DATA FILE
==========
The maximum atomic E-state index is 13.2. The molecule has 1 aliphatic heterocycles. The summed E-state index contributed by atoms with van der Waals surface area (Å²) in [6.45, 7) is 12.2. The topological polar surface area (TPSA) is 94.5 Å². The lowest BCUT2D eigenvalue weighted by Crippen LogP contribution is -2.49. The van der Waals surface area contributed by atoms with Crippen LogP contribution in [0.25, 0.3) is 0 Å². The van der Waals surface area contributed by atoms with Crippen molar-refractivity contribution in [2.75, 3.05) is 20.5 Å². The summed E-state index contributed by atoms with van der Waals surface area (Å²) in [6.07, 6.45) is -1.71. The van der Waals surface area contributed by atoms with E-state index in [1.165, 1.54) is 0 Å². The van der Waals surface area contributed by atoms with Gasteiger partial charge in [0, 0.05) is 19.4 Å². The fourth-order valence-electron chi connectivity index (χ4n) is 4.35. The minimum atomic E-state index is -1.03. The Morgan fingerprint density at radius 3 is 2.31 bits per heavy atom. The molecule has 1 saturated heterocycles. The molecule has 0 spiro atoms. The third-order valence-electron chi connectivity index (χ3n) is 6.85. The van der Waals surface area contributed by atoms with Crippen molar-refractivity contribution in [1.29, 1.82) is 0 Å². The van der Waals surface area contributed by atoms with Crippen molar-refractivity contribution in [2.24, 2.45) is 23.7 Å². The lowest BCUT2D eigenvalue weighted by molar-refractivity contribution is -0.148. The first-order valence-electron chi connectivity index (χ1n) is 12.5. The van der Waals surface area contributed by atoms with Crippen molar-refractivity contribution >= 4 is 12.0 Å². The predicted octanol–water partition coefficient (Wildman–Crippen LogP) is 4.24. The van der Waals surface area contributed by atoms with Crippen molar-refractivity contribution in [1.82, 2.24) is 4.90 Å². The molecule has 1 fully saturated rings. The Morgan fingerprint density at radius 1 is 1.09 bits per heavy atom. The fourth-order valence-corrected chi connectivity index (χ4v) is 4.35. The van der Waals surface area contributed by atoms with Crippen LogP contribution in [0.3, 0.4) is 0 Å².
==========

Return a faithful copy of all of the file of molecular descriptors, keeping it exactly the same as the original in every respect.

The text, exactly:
The maximum atomic E-state index is 13.2. The molecule has 1 aliphatic heterocycles. The summed E-state index contributed by atoms with van der Waals surface area (Å²) in [6.45, 7) is 12.2. The topological polar surface area (TPSA) is 94.5 Å². The lowest BCUT2D eigenvalue weighted by Crippen LogP contribution is -2.49. The van der Waals surface area contributed by atoms with Crippen LogP contribution in [0.25, 0.3) is 0 Å². The van der Waals surface area contributed by atoms with Crippen molar-refractivity contribution in [2.75, 3.05) is 20.5 Å². The summed E-state index contributed by atoms with van der Waals surface area (Å²) in [6.07, 6.45) is -1.71. The van der Waals surface area contributed by atoms with E-state index in [1.165, 1.54) is 0 Å². The van der Waals surface area contributed by atoms with Gasteiger partial charge in [0, 0.05) is 19.4 Å². The fourth-order valence-electron chi connectivity index (χ4n) is 4.35. The minimum atomic E-state index is -1.03. The Morgan fingerprint density at radius 3 is 2.31 bits per heavy atom. The molecule has 1 saturated heterocycles. The molecule has 0 spiro atoms. The third-order valence-electron chi connectivity index (χ3n) is 6.85. The van der Waals surface area contributed by atoms with Crippen molar-refractivity contribution in [1.29, 1.82) is 0 Å². The van der Waals surface area contributed by atoms with Crippen molar-refractivity contribution in [2.24, 2.45) is 23.7 Å². The lowest BCUT2D eigenvalue weighted by molar-refractivity contribution is -0.148. The first-order valence-electron chi connectivity index (χ1n) is 12.5. The van der Waals surface area contributed by atoms with Crippen molar-refractivity contribution >= 4 is 12.0 Å². The predicted octanol–water partition coefficient (Wildman–Crippen LogP) is 4.24. The van der Waals surface area contributed by atoms with Crippen molar-refractivity contribution in [1.82, 2.24) is 4.90 Å². The molecule has 1 fully saturated rings. The Morgan fingerprint density at radius 1 is 1.09 bits per heavy atom. The fourth-order valence-corrected chi connectivity index (χ4v) is 4.35. The van der Waals surface area contributed by atoms with Crippen LogP contribution in [0.3, 0.4) is 0 Å².